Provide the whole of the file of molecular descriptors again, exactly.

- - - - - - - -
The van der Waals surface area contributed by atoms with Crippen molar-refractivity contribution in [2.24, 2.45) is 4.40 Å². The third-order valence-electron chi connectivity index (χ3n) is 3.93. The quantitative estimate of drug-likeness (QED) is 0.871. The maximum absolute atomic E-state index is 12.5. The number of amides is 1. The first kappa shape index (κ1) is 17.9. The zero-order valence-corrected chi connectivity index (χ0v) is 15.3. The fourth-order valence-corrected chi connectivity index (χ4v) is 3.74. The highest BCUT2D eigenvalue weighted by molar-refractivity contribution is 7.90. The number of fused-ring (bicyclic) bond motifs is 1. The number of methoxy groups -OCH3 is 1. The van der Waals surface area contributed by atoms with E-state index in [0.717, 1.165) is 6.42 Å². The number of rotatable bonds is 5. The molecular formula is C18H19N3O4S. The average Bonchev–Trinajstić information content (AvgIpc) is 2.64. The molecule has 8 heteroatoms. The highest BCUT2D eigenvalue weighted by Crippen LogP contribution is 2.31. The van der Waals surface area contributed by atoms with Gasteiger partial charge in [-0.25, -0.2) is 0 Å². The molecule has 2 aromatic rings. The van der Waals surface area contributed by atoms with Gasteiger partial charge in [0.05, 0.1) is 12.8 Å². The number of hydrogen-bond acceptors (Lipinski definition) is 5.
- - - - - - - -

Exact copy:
The van der Waals surface area contributed by atoms with Crippen molar-refractivity contribution in [2.24, 2.45) is 4.40 Å². The third-order valence-electron chi connectivity index (χ3n) is 3.93. The quantitative estimate of drug-likeness (QED) is 0.871. The maximum absolute atomic E-state index is 12.5. The number of amides is 1. The first kappa shape index (κ1) is 17.9. The zero-order valence-corrected chi connectivity index (χ0v) is 15.3. The fourth-order valence-corrected chi connectivity index (χ4v) is 3.74. The highest BCUT2D eigenvalue weighted by molar-refractivity contribution is 7.90. The number of fused-ring (bicyclic) bond motifs is 1. The number of methoxy groups -OCH3 is 1. The van der Waals surface area contributed by atoms with E-state index in [0.717, 1.165) is 6.42 Å². The number of rotatable bonds is 5. The molecular formula is C18H19N3O4S. The average Bonchev–Trinajstić information content (AvgIpc) is 2.64. The molecule has 8 heteroatoms. The highest BCUT2D eigenvalue weighted by Crippen LogP contribution is 2.31. The van der Waals surface area contributed by atoms with Gasteiger partial charge in [-0.25, -0.2) is 0 Å². The molecule has 2 aromatic rings. The van der Waals surface area contributed by atoms with Gasteiger partial charge in [0.05, 0.1) is 12.8 Å². The number of hydrogen-bond acceptors (Lipinski definition) is 5.